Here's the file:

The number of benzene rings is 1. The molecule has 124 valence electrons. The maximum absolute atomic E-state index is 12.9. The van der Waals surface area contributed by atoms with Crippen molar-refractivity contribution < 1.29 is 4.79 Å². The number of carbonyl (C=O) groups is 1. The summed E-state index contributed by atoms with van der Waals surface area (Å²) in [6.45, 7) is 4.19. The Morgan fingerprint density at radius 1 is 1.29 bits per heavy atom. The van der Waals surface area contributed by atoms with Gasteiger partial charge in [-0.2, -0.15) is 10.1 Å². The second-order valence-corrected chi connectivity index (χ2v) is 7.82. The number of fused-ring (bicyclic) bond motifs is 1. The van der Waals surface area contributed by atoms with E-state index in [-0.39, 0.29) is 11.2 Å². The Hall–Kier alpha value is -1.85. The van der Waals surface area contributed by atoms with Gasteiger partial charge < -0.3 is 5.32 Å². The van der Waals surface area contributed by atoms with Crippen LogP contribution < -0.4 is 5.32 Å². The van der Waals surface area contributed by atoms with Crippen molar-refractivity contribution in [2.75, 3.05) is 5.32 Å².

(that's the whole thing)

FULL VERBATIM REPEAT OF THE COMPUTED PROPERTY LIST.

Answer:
The number of benzene rings is 1. The molecule has 124 valence electrons. The maximum absolute atomic E-state index is 12.9. The van der Waals surface area contributed by atoms with Crippen molar-refractivity contribution < 1.29 is 4.79 Å². The number of carbonyl (C=O) groups is 1. The summed E-state index contributed by atoms with van der Waals surface area (Å²) in [6.45, 7) is 4.19. The Morgan fingerprint density at radius 1 is 1.29 bits per heavy atom. The van der Waals surface area contributed by atoms with Gasteiger partial charge in [-0.2, -0.15) is 10.1 Å². The second-order valence-corrected chi connectivity index (χ2v) is 7.82. The number of fused-ring (bicyclic) bond motifs is 1. The van der Waals surface area contributed by atoms with E-state index in [-0.39, 0.29) is 11.2 Å². The Hall–Kier alpha value is -1.85. The van der Waals surface area contributed by atoms with Gasteiger partial charge < -0.3 is 5.32 Å². The van der Waals surface area contributed by atoms with Crippen LogP contribution < -0.4 is 5.32 Å². The van der Waals surface area contributed by atoms with Crippen molar-refractivity contribution in [2.75, 3.05) is 5.32 Å².